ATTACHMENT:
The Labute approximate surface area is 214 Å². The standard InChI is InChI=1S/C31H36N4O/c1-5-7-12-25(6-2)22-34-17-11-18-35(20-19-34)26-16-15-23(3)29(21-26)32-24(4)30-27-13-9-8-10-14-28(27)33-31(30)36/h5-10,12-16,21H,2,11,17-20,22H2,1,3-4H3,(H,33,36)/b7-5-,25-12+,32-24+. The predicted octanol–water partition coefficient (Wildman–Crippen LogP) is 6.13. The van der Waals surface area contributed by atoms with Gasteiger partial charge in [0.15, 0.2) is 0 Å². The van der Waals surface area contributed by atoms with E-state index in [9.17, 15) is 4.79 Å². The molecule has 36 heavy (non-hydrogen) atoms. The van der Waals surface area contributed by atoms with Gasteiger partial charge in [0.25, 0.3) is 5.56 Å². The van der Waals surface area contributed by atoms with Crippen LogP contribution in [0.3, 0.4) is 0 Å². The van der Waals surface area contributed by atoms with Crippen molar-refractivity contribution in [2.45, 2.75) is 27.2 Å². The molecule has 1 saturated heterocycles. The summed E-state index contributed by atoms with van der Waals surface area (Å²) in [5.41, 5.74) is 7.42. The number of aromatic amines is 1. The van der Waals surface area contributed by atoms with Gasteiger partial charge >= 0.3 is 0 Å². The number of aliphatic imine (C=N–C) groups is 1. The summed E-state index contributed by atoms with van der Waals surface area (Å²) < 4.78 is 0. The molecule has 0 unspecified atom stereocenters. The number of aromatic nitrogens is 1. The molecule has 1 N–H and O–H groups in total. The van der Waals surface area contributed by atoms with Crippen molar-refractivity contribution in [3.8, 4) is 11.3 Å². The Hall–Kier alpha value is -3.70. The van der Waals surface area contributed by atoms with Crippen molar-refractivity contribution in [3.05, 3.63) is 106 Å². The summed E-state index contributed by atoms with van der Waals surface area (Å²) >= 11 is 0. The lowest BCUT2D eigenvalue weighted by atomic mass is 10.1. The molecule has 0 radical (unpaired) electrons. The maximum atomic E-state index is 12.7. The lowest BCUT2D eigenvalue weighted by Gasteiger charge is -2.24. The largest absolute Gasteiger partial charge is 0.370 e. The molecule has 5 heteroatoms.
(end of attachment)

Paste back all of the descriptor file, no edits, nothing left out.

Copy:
The Labute approximate surface area is 214 Å². The standard InChI is InChI=1S/C31H36N4O/c1-5-7-12-25(6-2)22-34-17-11-18-35(20-19-34)26-16-15-23(3)29(21-26)32-24(4)30-27-13-9-8-10-14-28(27)33-31(30)36/h5-10,12-16,21H,2,11,17-20,22H2,1,3-4H3,(H,33,36)/b7-5-,25-12+,32-24+. The predicted octanol–water partition coefficient (Wildman–Crippen LogP) is 6.13. The van der Waals surface area contributed by atoms with Gasteiger partial charge in [0.15, 0.2) is 0 Å². The van der Waals surface area contributed by atoms with E-state index in [9.17, 15) is 4.79 Å². The molecule has 36 heavy (non-hydrogen) atoms. The van der Waals surface area contributed by atoms with Gasteiger partial charge in [0.25, 0.3) is 5.56 Å². The van der Waals surface area contributed by atoms with Crippen LogP contribution in [0.3, 0.4) is 0 Å². The van der Waals surface area contributed by atoms with Crippen molar-refractivity contribution in [2.45, 2.75) is 27.2 Å². The molecule has 1 saturated heterocycles. The summed E-state index contributed by atoms with van der Waals surface area (Å²) in [5.41, 5.74) is 7.42. The number of aromatic amines is 1. The van der Waals surface area contributed by atoms with Gasteiger partial charge >= 0.3 is 0 Å². The number of aliphatic imine (C=N–C) groups is 1. The summed E-state index contributed by atoms with van der Waals surface area (Å²) < 4.78 is 0. The molecule has 0 unspecified atom stereocenters. The number of aromatic nitrogens is 1. The molecule has 1 N–H and O–H groups in total. The van der Waals surface area contributed by atoms with Crippen molar-refractivity contribution in [3.8, 4) is 11.3 Å². The Hall–Kier alpha value is -3.70. The van der Waals surface area contributed by atoms with Crippen molar-refractivity contribution in [3.05, 3.63) is 106 Å². The summed E-state index contributed by atoms with van der Waals surface area (Å²) >= 11 is 0. The lowest BCUT2D eigenvalue weighted by atomic mass is 10.1. The molecule has 0 radical (unpaired) electrons. The maximum atomic E-state index is 12.7. The lowest BCUT2D eigenvalue weighted by Gasteiger charge is -2.24. The largest absolute Gasteiger partial charge is 0.370 e. The molecule has 5 heteroatoms.